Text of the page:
The cyberwar threat to outer space sustainability
Rules of the Road for Outer Space Sustainability
In 2010, the Scientific and Technical Subcommittee of the UNCOPUOS formed the Working Group on Long Term Sustainability (LTS) of Outer Space Activities, assigning it the task of formulating voluntary non-binding guidelines focusing on sustainable space utilization, space debris and space operations, space weather, and regulatory regimes. At its June 2016 meeting, the UNCOPUOS approved 12 of the proposed guidelines, while several remain on the UNCOPUOS agenda. Although the LTS Guidelines are voluntary, their adoption by the UNCOPUOS and consideration by the UNGA’s 4th Committee, are evidence of a growing awareness of their potential contribution to the evolution of space law. This paper explores whether the LTS Guidelines could evolve into customary legal norms as part of customary international law (CIL) and steps that could promote that evolution.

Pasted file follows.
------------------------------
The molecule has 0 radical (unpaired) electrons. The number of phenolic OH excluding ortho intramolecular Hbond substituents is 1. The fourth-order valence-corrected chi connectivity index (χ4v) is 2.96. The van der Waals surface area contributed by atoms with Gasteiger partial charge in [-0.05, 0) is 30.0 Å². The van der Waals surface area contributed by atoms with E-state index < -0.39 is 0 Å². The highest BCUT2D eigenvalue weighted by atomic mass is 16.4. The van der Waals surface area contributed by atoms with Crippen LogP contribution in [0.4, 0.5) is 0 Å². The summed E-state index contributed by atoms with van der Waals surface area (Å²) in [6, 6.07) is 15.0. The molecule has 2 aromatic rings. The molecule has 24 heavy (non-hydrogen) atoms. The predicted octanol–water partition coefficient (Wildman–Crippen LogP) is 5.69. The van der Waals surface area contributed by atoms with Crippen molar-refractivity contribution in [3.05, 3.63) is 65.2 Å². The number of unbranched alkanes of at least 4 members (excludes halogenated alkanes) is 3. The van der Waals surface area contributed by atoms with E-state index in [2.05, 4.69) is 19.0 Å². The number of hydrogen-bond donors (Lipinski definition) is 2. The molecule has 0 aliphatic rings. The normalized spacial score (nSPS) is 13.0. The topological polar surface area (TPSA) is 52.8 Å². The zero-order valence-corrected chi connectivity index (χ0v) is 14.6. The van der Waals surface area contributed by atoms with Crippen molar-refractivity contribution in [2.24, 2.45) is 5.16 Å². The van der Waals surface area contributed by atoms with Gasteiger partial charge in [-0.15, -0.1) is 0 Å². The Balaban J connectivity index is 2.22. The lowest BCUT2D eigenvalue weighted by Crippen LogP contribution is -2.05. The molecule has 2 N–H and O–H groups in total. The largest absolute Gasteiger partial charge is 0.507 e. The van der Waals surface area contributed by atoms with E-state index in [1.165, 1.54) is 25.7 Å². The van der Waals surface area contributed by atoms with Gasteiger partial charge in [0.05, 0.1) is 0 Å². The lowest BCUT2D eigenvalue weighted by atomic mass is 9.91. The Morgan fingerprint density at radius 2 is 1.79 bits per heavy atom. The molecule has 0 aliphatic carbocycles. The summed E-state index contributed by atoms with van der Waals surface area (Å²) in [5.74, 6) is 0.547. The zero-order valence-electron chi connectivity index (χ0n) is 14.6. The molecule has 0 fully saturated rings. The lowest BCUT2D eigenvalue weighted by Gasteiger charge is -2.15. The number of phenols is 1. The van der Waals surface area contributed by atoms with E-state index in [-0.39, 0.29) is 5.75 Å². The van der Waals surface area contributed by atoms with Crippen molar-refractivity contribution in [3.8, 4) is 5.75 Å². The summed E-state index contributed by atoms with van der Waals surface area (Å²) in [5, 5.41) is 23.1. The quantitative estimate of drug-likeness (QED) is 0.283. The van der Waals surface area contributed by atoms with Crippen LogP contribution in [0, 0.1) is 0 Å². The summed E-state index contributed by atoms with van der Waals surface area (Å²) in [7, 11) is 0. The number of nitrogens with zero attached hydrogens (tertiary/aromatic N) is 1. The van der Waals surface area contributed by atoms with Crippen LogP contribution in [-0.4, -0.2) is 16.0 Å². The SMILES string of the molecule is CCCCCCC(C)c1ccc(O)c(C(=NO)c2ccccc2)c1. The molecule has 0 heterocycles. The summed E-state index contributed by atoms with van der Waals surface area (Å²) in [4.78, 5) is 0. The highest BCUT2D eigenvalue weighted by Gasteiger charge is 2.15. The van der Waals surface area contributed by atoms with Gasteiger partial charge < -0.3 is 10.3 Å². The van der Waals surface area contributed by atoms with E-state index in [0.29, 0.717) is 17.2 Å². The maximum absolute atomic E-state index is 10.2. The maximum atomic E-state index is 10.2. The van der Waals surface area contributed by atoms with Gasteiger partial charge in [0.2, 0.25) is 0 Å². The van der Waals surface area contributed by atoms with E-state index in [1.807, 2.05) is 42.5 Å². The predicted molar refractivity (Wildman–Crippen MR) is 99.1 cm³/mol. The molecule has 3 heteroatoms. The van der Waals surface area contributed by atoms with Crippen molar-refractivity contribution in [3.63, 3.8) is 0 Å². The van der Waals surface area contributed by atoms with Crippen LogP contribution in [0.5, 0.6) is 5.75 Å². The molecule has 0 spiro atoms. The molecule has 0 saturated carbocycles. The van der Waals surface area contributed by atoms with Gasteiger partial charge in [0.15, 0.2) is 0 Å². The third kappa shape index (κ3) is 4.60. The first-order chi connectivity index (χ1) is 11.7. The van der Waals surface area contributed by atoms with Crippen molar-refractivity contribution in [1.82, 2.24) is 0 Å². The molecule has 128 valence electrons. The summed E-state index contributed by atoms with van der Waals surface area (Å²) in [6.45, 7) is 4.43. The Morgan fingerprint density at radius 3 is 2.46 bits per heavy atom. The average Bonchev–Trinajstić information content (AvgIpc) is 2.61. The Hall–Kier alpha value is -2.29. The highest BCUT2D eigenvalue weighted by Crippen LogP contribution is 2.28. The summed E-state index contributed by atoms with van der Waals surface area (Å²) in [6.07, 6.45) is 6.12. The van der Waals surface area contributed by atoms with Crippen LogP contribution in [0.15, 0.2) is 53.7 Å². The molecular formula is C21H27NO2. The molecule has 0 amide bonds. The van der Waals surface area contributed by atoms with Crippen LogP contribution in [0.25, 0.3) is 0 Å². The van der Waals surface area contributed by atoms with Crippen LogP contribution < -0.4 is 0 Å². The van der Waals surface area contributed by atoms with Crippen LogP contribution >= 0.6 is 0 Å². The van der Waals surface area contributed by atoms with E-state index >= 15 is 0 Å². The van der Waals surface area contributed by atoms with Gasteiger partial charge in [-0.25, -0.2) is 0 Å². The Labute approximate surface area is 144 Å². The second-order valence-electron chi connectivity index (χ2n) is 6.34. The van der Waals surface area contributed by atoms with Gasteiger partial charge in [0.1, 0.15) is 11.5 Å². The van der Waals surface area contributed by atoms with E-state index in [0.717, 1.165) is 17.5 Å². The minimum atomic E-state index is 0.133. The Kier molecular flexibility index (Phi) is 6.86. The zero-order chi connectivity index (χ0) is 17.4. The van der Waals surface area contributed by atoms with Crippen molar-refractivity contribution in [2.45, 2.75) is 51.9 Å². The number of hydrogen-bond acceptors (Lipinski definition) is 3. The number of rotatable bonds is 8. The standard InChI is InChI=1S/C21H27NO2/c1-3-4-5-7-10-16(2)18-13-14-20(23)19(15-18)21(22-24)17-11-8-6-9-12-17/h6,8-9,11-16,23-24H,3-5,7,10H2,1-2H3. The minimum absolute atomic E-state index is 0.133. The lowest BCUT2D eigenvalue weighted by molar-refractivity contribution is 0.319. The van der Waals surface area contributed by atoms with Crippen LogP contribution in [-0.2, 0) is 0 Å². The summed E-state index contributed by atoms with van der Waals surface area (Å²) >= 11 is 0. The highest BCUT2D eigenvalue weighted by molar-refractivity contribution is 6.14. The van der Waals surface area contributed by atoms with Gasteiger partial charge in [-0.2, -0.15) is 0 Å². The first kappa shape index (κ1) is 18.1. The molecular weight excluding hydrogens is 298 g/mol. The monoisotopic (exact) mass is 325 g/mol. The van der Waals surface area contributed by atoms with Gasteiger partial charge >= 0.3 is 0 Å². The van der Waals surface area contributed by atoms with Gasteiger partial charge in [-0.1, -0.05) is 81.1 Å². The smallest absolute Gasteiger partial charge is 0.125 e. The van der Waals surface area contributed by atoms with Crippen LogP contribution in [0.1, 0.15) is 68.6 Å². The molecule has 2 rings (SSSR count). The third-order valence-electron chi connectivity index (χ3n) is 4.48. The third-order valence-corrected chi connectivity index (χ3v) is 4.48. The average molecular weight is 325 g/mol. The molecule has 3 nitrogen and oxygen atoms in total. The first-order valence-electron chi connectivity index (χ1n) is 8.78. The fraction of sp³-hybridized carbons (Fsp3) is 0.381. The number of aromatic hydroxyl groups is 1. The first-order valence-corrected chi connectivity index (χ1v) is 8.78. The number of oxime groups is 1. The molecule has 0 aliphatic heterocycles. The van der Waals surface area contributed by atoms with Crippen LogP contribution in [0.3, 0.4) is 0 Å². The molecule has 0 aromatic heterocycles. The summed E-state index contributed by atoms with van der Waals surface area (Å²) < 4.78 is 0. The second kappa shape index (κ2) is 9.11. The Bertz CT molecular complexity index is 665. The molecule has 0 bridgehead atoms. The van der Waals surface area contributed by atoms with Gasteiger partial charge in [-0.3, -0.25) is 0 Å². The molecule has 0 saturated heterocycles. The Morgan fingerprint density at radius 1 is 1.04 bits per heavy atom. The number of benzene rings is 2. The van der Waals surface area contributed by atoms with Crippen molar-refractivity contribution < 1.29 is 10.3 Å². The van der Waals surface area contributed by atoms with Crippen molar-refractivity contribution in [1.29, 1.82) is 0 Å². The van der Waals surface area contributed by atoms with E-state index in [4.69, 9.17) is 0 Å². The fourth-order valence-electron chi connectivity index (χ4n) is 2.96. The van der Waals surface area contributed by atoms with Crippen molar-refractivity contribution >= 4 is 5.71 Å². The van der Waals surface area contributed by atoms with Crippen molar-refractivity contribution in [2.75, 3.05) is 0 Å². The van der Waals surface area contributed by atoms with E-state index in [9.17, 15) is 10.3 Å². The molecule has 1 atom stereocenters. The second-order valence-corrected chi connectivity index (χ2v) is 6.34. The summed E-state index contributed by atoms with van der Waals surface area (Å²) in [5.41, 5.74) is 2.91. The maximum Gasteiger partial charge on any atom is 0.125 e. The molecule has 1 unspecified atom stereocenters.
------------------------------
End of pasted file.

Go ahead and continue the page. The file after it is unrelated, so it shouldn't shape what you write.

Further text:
The paper we are presenting at the 2018 IAC/IISL in Bremen asks a very large question, “how is the outer space legal regime likely to change over the next 10 years?” While a comprehensive response is beyond the scope of this paper, we propose that a focus on the Long Term Sustainability (LTS) Guidelines will provide particularly prescient clues about regime evolution. In short, while the June 2018 61st session of UNCOPUOS was augmented by a Unispace+50 commemoration and a High Level Forum focusing on space exploration’s contribution to achieving the UN’s Sustainable Development Goals (SDGs), it is rather the sustainability of outer space itself that will drive regime change. In this way, the LTS Guidelines function as a “canary in the coal mine” signaling sovereign states’ awareness of the challenges facing outer space exploration and their willingness to adopt voluntary resolutions as nationally binding policies and regulations that may form the basis for customary international law.